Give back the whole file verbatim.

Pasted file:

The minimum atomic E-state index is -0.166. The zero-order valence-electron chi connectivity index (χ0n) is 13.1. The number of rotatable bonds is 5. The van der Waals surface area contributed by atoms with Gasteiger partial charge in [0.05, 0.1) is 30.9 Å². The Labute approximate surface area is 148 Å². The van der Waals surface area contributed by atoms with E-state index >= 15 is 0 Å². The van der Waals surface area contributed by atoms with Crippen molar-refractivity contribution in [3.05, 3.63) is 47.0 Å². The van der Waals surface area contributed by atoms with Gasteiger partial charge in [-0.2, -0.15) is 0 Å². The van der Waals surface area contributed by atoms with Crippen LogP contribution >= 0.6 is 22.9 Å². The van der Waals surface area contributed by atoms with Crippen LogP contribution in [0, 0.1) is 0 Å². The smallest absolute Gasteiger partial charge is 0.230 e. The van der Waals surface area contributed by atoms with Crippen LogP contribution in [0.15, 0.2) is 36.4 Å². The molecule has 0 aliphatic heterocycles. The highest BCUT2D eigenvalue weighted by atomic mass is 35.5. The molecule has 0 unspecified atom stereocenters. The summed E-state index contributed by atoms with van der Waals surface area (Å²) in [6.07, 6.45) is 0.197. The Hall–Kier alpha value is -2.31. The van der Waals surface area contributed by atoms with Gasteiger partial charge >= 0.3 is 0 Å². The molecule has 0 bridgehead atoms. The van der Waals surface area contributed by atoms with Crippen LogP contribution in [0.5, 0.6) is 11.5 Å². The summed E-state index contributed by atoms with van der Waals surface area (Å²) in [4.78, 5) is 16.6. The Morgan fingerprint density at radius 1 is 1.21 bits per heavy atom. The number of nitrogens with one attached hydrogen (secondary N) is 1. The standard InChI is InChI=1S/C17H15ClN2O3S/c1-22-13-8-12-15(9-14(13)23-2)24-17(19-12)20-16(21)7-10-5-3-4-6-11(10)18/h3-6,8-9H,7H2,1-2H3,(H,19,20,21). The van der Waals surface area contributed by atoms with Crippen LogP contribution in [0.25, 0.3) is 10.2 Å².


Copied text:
The minimum atomic E-state index is -0.166. The zero-order valence-electron chi connectivity index (χ0n) is 13.1. The number of rotatable bonds is 5. The van der Waals surface area contributed by atoms with Gasteiger partial charge in [0.05, 0.1) is 30.9 Å². The Labute approximate surface area is 148 Å². The van der Waals surface area contributed by atoms with E-state index >= 15 is 0 Å². The van der Waals surface area contributed by atoms with Crippen molar-refractivity contribution in [3.05, 3.63) is 47.0 Å². The van der Waals surface area contributed by atoms with Gasteiger partial charge in [-0.2, -0.15) is 0 Å². The van der Waals surface area contributed by atoms with Crippen LogP contribution >= 0.6 is 22.9 Å². The van der Waals surface area contributed by atoms with Crippen LogP contribution in [0, 0.1) is 0 Å². The smallest absolute Gasteiger partial charge is 0.230 e. The van der Waals surface area contributed by atoms with Crippen LogP contribution in [0.15, 0.2) is 36.4 Å². The molecule has 0 aliphatic heterocycles. The highest BCUT2D eigenvalue weighted by atomic mass is 35.5. The molecule has 0 unspecified atom stereocenters. The summed E-state index contributed by atoms with van der Waals surface area (Å²) in [6.07, 6.45) is 0.197. The Hall–Kier alpha value is -2.31. The van der Waals surface area contributed by atoms with Gasteiger partial charge >= 0.3 is 0 Å². The molecule has 0 bridgehead atoms. The van der Waals surface area contributed by atoms with Crippen LogP contribution in [0.5, 0.6) is 11.5 Å². The summed E-state index contributed by atoms with van der Waals surface area (Å²) in [4.78, 5) is 16.6. The Morgan fingerprint density at radius 1 is 1.21 bits per heavy atom. The number of nitrogens with one attached hydrogen (secondary N) is 1. The standard InChI is InChI=1S/C17H15ClN2O3S/c1-22-13-8-12-15(9-14(13)23-2)24-17(19-12)20-16(21)7-10-5-3-4-6-11(10)18/h3-6,8-9H,7H2,1-2H3,(H,19,20,21). The van der Waals surface area contributed by atoms with Crippen LogP contribution in [0.25, 0.3) is 10.2 Å².